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Date:	Mon, 14 May 2007 11:47:05 -0700
From:	Rick Jones <>
To:	Mark Glines <>
Subject: Re: [patch] ip_local_port_range sysctl has annoying default

> Note that the high-order bit is set for all ports above 32768, so this
> dragon would be stepped on pretty badly by Linux's default (and
> indeed, the default for most OS's).
> However, by "the very top", I think he was referring to the range
> 61000-65535, not all ports from 32768 up.  Alan Cox clarified (in
>, "The
> top space is reserved when using masquerading and used for the
> masquerading ports normally in that situation. Clipping them off avoids
> differing behaviour with masquerading on/off."  So I think that's the
> dragon in question, and NAT is a big ugly scary dragon indeed.

NAT, why does there have to be NAT... :)  yeah, it is big and ugly, shame we 
cannot put a stake through its heart :(

> [snip]
>>Oddly enough, it seems that on a system with a kernel, the
>>32768-61000 is already there:
>>hpcpc102:~# sysctl -a | grep port
>>error: permission denied on key 'net.ipv4.route.flush'
>>net.ipv4.ip_local_port_range = 32768    61000
> Yes, Linux does use the range of 32768-61000 in most cases, and it
> works great.  The problem is, this default is determined at runtime by
> tcp_init() (in net/ipv4/tcp.c), based on the bind hash size.  If the
> bind hash size is above a certain threshold, it will use 32768-61000,
> which seems to be the common case these days.  Otherwise, it will use a
> range of 3072-4999, 2048-4999, or 1024-4999, depending on how small the
> bind hash is.

Ah (insert suitable emily litella reference here)  All the systems with which I 
play are probably considered "large" - even the ones I consider "small."

> I have a box here with 128M of RAM, which, running the same kernel rev,
> *doesn't* have this default (because the bind hash size is too small),
> which causes problems because its range (2048-4999) stomps on NFS's UDP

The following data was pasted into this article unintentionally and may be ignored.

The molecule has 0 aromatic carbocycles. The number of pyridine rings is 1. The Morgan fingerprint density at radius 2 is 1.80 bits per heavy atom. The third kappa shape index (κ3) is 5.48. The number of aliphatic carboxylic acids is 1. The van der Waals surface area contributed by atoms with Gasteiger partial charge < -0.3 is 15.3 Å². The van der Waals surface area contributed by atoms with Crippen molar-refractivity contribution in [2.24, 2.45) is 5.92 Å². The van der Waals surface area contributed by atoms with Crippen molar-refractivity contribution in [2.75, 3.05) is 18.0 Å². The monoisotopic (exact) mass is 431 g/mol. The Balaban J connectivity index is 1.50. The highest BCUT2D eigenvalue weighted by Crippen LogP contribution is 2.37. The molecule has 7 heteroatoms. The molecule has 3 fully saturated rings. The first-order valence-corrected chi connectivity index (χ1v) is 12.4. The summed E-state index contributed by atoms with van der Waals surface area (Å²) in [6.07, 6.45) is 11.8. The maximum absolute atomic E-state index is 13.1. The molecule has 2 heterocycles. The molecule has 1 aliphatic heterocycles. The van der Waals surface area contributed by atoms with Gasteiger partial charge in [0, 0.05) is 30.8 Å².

> port (2049) by default. So I was getting a weird failure where nfsd
> wouldn't start when klive was running.  But only on that machine.  The
> same setup works great on all of my other machines.

Hmm, those small values feel like variations on the old BSD defaults theme.  I 
don't recall issues with NFS there, but it is very likely that NFS would have 
been started well before most anything else so it would "win" the race to 2049.

> I think the range of 32768-61000 is smart, and I am hoping Linux can
> use this default range *everywhere* by default, regardless of the bind
> hash size.  This is what my patch does.
> If the list doesn't like this idea, I will happily submit another patch
> which uses a dynamic range of the same size as before, but moves the
> beginning of that range up to 32768.  (Or maybe moves the end of the
> range up to 61000.)

Unless the memory size changes the hash algorithm itself (which bits are used, 
that sort of thing) I wouldn't think that the values in the port number range 
would particularly matter.

>># ndd /dev/tcp tcp_smallest_anon_port
>># ndd /dev/tcp tcp_largest_anon_port
>># uname -a
>>SunOS competitive10 5.10 Generic_118833-36 sun4v sparc
>># ndd /dev/tcp tcp_smallest_anon_port
>># ndd /dev/tcp tcp_largest_anon_port
>># uname -a
>>HP-UX loiter B.11.23 U ia64 4283463096 unlimited-user license
>>no idea about AIX or BSD or Windows...
> Interesting!
> net.inet.ip.portrange.lowfirst: 1023
> net.inet.ip.portrange.lowlast: 600
> net.inet.ip.portrange.first: 1024
> net.inet.ip.portrange.last: 5000
> net.inet.ip.portrange.hifirst: 49152
> net.inet.ip.portrange.hilast: 65535
> DragonFly dfly181.tahoe 1.8.1-RELEASE DragonFly 1.8.1-RELEASE #2: Mon Mar 26 08:03:12 PDT 2007     root@:/usr/obj/usr/src/sys/GENERIC  i386
> net.inet.ip.portrange.lowfirst: 1023
> net.inet.ip.portrange.lowlast: 600
> net.inet.ip.portrange.first: 49152
> net.inet.ip.portrange.last: 65535
> net.inet.ip.portrange.hifirst: 49152
> net.inet.ip.portrange.hilast: 65535
> net.inet.ip.portrange.reservedhigh: 1023
> net.inet.ip.portrange.reservedlow: 0
> FreeBSD fbsd62.tahoe 6.2-RELEASE FreeBSD 6.2-RELEASE #0: Fri Jan 12 10:40:27 UTC 2007 i386
> ...whatever that means.
> Mark

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